'Use our platform': NBA coaches saying change must occur

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Miami Heat coach Erik Spoelstra questions a referee during the first half of the team's NBA basketball game against the New Orleans Pelicans in New Orleans, Friday, March 6, 2020. (AP Photo/Rusty Costanza)

MIAMI – The NBA plans to go to Disney World next month to finish a season, with a schedule calling for the 22 remaining teams to play more than 150 more games and for the league to eventually crown a champion.

Coaches are seeing potentially a bigger purpose as well.

Many players and coaches have spoken out in recent days following the death of George Floyd, who died after a Minneapolis police officer pressed his knee into his neck for several minutes even after he stopped moving and pleading for air. But two coaches said Saturday that once the league arrives at Disney, they would expect the NBA’s visibility to be an asset again in the hope for actual change.

“I don’t think anybody is really ready to move on. And we shouldn’t,” Miami coach Erik Spoelstra said. “If anything, many times before, so tragically, there would be a similar incident of social injustice like this and then two weeks later people forget about it. This will be an opportunity for the entire association to land in one spot ... to keep this conversation going and use our platform to make sure that this doesn’t go away.”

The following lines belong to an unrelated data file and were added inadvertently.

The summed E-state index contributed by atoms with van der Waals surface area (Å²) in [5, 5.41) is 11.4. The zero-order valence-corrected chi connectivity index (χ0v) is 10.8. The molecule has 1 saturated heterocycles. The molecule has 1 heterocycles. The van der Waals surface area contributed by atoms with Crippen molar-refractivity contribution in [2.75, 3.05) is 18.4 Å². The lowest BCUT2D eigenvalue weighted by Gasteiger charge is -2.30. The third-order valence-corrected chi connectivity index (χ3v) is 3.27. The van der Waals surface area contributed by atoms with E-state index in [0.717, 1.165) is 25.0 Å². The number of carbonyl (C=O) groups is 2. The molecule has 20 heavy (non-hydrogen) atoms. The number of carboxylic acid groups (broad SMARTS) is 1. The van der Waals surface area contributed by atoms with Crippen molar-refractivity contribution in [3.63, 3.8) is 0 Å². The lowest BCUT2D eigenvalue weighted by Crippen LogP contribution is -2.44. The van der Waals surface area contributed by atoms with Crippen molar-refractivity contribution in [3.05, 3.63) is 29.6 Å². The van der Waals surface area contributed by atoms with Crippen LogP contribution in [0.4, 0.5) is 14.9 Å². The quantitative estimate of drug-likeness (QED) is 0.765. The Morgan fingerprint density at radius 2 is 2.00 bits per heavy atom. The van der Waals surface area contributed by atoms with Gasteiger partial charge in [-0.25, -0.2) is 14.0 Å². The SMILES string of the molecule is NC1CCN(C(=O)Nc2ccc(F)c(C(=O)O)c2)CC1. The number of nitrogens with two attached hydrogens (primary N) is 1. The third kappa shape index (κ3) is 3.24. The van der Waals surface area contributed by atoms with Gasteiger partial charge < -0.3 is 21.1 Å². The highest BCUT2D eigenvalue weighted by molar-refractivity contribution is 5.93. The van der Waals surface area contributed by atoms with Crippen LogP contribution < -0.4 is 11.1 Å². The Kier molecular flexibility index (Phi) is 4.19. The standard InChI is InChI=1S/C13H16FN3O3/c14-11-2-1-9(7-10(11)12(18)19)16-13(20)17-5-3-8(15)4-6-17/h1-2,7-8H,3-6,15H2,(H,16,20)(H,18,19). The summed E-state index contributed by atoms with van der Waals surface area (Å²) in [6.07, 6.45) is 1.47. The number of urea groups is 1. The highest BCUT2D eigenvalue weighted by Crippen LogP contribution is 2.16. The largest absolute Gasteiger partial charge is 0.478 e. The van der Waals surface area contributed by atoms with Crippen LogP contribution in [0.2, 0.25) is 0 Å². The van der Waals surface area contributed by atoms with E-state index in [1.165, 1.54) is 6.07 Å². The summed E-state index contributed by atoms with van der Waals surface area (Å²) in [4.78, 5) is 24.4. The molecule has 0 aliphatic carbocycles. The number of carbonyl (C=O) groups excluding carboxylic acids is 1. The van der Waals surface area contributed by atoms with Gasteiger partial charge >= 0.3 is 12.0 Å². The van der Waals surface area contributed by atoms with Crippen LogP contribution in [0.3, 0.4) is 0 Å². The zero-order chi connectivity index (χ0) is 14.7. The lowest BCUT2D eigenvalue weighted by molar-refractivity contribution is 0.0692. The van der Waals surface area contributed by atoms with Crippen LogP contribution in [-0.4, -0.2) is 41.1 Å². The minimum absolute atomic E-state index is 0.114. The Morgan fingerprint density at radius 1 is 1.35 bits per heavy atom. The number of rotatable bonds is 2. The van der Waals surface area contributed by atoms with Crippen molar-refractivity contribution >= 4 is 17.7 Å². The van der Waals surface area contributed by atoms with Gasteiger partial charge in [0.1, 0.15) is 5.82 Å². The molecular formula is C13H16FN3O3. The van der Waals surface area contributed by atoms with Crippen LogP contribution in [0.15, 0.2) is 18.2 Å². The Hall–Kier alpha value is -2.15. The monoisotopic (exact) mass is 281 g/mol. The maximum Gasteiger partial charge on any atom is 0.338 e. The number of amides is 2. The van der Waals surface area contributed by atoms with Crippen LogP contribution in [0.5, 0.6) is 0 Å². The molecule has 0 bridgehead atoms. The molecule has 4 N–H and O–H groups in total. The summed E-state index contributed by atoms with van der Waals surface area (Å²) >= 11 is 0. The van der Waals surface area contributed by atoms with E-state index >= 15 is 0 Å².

Spoelstra said he’s had numerous talks with other head coaches and some players in recent days about the best path the NBA could take next. NBA Commissioner Adam Silver has talked at length about it in recent days as well, with numerous internal staff conversations on the topic going on this past week even as the league was finalizing the return-to-play proposal that the Board of Governors approved Thursday and players ratified Friday.

Orlando coach Steve Clifford also seems convinced that the league’s players and coaches will take some sort of action when the season resumes.

“I don’t think there’s any question,” Clifford said. “I think everybody’s priority right now and hope is that we can all be part of the change that’s so necessary in our country. We’ll have a collective platform where everyone can collectively send a message condemning racism, racial injustice, calling for police accountability. There will be a platform and I think we’re all thinking that way.”

Many of the league’s biggest names have used social media to condemn police brutality and racial injustice, and some NBA players have also appeared at demonstrations and marches around the nation in recent days.